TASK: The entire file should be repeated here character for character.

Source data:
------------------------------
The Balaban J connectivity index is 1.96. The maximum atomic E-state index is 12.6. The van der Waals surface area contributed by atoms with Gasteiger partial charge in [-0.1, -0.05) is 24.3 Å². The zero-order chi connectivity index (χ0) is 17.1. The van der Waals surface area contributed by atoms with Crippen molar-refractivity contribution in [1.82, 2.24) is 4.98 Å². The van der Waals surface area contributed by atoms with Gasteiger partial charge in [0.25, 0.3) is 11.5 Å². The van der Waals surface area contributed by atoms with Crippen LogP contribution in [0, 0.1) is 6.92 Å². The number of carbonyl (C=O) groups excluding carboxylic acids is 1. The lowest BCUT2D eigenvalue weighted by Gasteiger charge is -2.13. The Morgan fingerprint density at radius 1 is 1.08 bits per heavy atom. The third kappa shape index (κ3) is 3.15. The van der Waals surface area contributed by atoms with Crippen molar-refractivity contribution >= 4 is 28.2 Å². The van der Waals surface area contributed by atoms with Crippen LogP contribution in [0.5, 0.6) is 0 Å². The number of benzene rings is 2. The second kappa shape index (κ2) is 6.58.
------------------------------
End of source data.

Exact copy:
The Balaban J connectivity index is 1.96. The maximum atomic E-state index is 12.6. The van der Waals surface area contributed by atoms with Gasteiger partial charge in [-0.1, -0.05) is 24.3 Å². The zero-order chi connectivity index (χ0) is 17.1. The van der Waals surface area contributed by atoms with Crippen molar-refractivity contribution in [1.82, 2.24) is 4.98 Å². The van der Waals surface area contributed by atoms with Gasteiger partial charge in [0.25, 0.3) is 11.5 Å². The van der Waals surface area contributed by atoms with Crippen LogP contribution in [0, 0.1) is 6.92 Å². The number of carbonyl (C=O) groups excluding carboxylic acids is 1. The lowest BCUT2D eigenvalue weighted by Gasteiger charge is -2.13. The Morgan fingerprint density at radius 1 is 1.08 bits per heavy atom. The third kappa shape index (κ3) is 3.15. The van der Waals surface area contributed by atoms with Crippen molar-refractivity contribution >= 4 is 28.2 Å². The van der Waals surface area contributed by atoms with Crippen LogP contribution in [0.5, 0.6) is 0 Å². The number of benzene rings is 2. The second kappa shape index (κ2) is 6.58.